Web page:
The COVID relief bill passed earlier this week and under threat of a veto by President Donald Trump includes the extension of a federal eviction moratorium instituted in September and enhanced by Colorado Gov. Jared Polis in October.
Polis' supplemental order expires on Dec. 31, while the extension by the federal government runs through the end of January. The federal order, originally instituted by the Centers for Disease Control and Prevention, blocks landlords from evicting tenants who say they've been financially impacted by the virus. But it doesn't protect those whose lease has expired during the pandemic, and it also allows courts to proceed through eviction filings, right up until the point that tenants are actually removed from their homes.
Before Polis' order, there was varied application of the CDC's order across the state. Denver and Colorado Springs courts interpreted it differently and gave different outcomes to the tenants and landlords.
Polis' order smoothed over those inconsistencies, stopping eviction filings before they got going while broadening who could qualify for the protections. But that order, which Polis briefly extended last week, expires in a week, potentially shifting the state back into the more varied CDC approach.
Polis spokesman Conor Cahill said the governor's office was reviewing the federal relief bill and "will be monitoring and harmonizing state policy with federal law."
Peter LiFari, the executive director of Maiker Housing Partners, said the moratorium should be extended at least through the end of February.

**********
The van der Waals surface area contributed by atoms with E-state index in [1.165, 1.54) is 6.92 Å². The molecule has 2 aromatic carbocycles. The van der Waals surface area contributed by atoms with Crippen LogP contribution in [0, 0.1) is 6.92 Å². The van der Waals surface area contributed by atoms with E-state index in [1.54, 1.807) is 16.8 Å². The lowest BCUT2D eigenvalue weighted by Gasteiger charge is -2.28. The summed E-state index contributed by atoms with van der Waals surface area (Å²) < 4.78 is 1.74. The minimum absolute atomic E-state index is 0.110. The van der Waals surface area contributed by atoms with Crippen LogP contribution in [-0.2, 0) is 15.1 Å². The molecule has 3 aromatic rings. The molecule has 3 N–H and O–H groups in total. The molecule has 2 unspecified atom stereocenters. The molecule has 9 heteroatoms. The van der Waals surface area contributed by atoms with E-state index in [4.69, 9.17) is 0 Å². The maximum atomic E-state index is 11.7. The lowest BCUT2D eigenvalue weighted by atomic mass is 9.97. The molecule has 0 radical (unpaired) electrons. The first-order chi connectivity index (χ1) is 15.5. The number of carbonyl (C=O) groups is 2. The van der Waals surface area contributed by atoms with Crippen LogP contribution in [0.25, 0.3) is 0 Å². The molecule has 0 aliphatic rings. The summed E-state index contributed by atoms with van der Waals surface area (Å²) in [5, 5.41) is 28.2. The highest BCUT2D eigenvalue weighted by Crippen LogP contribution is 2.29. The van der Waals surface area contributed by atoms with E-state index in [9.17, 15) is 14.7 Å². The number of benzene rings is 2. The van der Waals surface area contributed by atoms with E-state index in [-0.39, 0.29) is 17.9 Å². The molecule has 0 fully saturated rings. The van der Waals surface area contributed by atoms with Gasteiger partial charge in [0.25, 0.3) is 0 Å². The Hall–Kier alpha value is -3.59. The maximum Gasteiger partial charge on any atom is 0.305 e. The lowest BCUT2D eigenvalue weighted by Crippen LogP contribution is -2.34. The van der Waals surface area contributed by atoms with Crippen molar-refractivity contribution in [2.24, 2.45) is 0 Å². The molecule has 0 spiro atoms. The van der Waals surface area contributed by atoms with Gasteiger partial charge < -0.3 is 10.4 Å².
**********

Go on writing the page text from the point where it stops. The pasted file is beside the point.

"It would be optimal to see (Polis) extend his order alongside the CDC order as long as the CDC order is in effect," LiFari said. "They need to be harmonized, and the elements that Polis' order hits upon kind of backstops the openings in the CDC order."
LiFari said the CDC order "gives a significant level of protection, but it's not all encompassing."
Last week, members of Polis' eviction task force wrote him a letter urging him to extend his order through at least January, if not the end of the pandemic. Research indicates that hundreds of thousands of Coloradans are behind on their rent and stand to be evicted if no protections are in place.
On top of the moratorium, the stimulus bill includes $25 billion for rental assistance, and it extends the deadline for when money from the initial stimulus bill must be spent. LiFari, whose group provides rental assistance, said there are as many as 1,800 people trying to get help and that his organization only has the money to help 300 or 400 at the time that they closed applications in October.
More money has flowed since, and Maiker has distributed about $3.7 million.
"I think the key takeaway here is we have a tremendous, mind-boggling need," he said. "We probably still have 1,000 to 900 folks in our queue that are going to need rental assistance."
The new pot of money should begin being doled out early next month, he said, and the bill allows the money to spent not only on past-due rent but on future months. That's a proactive measure, LiFari said, that will significantly help a problem that's often reactively addressed.